Thanks again, though.

  1. I thought you were an adult, Idrees. Your writing skills are the cookies and creme of all ice cream. You have such a neat, practical style of writing. I do hope you will continue to update your website often. It is an impressive project and a wonderful idea! 🙂 I’ve read most of your articles already, so don’t be discouraged or anything, if you were.

    1. Thanks for the wonderful comment, you really did make me a lot happier! I will continue to update this blog, but studies are making it a lot more difficult. I intend to clarify this in a new article…

      Glad you think that this pet project of mine is impressive, and thanks again!

  2. thanks for your information…..
    i have many tasks concerning about figure of speech
    actualy i have been learning english, and it will be my third language..
    i need more information about figure of speech in education and also society..
    i’d like your opinion about it..
    thanks for your kind attention

  3. Well it sure and is always a part of my daily routine, to try and incorporate them into most of those I blog about. But think there more to it than just the 4 of them.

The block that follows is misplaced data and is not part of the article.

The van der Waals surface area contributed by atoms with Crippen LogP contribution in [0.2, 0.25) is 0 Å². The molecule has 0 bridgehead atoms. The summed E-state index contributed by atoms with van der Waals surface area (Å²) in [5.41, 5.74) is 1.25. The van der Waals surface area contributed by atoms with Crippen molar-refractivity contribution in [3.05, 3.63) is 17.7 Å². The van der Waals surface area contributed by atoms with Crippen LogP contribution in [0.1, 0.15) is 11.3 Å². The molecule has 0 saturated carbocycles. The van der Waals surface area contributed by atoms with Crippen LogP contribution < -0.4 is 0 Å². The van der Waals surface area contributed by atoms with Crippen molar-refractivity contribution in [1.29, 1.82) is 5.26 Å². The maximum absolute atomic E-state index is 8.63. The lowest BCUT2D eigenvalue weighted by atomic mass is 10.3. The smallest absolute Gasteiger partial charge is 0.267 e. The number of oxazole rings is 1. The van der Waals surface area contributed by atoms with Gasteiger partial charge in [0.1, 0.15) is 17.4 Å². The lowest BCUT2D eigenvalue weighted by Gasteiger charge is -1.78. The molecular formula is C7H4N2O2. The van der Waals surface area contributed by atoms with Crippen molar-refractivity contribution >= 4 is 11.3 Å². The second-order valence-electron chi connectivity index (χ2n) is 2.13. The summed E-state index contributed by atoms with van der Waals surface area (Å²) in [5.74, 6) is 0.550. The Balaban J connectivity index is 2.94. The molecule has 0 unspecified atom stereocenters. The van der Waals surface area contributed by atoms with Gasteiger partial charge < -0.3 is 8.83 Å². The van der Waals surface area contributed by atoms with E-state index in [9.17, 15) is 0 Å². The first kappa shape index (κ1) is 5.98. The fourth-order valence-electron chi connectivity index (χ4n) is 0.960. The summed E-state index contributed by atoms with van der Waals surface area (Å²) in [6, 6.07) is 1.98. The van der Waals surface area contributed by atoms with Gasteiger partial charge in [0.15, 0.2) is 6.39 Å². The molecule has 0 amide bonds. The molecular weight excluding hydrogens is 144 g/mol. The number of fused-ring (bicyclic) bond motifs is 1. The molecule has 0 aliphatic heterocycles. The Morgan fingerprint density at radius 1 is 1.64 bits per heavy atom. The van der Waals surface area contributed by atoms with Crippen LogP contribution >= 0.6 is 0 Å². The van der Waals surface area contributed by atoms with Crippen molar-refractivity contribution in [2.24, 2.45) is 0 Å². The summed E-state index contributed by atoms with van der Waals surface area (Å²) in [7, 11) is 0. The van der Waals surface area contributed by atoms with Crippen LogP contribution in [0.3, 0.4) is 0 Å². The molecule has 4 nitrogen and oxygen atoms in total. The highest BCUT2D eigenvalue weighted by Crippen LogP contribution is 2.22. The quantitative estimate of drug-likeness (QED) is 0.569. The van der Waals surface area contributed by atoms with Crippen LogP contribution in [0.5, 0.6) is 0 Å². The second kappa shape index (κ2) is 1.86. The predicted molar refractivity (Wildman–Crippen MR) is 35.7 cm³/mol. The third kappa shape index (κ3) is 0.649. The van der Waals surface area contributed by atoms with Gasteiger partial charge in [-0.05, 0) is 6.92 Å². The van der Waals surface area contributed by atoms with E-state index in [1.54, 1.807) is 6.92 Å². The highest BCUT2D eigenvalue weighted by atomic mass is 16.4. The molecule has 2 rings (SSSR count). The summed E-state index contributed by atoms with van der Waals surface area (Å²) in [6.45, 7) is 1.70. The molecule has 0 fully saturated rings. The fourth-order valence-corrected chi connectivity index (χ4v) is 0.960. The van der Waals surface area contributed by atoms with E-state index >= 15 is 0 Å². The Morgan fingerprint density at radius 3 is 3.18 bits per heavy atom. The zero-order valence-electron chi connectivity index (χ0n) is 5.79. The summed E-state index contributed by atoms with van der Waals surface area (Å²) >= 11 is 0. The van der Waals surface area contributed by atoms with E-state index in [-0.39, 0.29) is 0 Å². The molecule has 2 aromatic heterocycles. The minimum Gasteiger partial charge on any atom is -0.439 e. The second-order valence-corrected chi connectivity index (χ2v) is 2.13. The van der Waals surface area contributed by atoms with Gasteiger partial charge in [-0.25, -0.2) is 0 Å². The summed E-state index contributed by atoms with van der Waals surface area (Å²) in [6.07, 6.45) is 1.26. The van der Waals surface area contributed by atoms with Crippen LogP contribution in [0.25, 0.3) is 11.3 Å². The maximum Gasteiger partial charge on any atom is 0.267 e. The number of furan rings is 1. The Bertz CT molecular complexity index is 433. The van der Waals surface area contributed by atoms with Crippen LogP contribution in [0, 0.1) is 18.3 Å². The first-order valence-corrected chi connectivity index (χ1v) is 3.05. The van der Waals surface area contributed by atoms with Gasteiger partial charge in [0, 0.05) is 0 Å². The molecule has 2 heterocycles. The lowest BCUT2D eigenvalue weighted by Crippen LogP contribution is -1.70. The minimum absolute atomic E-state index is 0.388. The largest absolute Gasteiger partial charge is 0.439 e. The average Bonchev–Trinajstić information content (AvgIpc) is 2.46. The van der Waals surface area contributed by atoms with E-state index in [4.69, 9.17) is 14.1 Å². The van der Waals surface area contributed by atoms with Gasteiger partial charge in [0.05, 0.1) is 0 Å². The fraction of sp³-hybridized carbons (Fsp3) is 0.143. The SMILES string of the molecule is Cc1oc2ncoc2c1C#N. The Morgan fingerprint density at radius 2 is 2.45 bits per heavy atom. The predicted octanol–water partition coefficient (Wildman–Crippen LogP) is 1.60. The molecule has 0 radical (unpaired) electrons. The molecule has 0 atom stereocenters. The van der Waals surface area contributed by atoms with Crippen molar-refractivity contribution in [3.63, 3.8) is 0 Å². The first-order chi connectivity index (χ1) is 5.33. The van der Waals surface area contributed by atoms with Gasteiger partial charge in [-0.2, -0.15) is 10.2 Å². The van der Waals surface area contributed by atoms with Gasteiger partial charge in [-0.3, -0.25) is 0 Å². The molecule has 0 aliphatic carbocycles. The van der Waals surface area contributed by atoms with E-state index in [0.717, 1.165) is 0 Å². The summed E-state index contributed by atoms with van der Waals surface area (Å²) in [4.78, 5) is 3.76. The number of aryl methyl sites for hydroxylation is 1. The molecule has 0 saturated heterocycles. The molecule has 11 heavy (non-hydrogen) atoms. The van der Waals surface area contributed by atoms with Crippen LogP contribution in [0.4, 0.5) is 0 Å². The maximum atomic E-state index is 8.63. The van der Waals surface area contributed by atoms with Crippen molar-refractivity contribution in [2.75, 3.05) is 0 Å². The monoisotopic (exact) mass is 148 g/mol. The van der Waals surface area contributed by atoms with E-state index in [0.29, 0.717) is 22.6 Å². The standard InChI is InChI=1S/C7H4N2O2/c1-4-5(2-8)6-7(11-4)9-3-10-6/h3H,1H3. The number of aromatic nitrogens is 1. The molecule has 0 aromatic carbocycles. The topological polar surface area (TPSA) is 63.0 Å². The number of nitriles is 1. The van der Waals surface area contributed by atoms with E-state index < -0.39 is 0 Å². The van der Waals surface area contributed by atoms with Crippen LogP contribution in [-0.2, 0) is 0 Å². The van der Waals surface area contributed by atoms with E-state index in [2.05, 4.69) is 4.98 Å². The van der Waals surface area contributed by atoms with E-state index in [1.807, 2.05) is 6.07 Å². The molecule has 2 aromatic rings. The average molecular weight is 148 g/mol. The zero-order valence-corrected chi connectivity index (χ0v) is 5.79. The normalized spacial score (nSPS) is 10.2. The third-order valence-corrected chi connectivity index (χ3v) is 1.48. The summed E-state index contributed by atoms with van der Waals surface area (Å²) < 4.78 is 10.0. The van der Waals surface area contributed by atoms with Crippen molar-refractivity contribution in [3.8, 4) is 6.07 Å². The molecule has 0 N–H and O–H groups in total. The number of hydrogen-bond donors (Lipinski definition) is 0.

1. Of course there are more than just 4 of them, but for the purpose of this article they were enough for me. If I would write a paragraph for every figure of speech, then this post will be extremely long!

  4. Hi there,I check your blog named “Improve Your Writing by Using Figures of Speech” regularly.Your story-telling style is awesome, keep it up! And you can look our website about تحميل افلام.

  5. I am very much aware of the statement that using figures of speech is a great way to improve one’s writing. But as a writer, I tend to have problems regarding those creative devices. There was one time I struggled as I wrote an entry for my journal. To make the process “more energetic”, I resolved to invent meanings of words. And that “energizing” process turned out to be quite difficult as I would end up making common meanings. To be honest, I cannot diagnose myself, but I know I might not be suffering from writer’s block. Am I?

  6. Hey Idrees,

    Great article! You really covered this topic well. I did notice that one of the links on the page is broken (the Copyblogger link that explains the difference between metaphor, simile, and analogy).

    I wrote a similar piece here: that covers that in depth: https://hellosummers.com/metaphor-simile-analogy/

    Just wanted to send this content your way to help you improve the piece. I tried to send you a link via your contact form, but the CATCHPA is broken.

    Keep up the great work!

  7. What a great article! Thank you for sharing with us. With this it give me broad understanding of figure of speech.

  8. OH MY GOD thank you, that was really helpful.
    Well can I ask if there’re any other sites for this subject ?
    Thank you in advance ?

  9. Nice work, please can you make a sentence that contains these five figures of speech, metaphor, simile, onomatopoeia, oxymoron and personification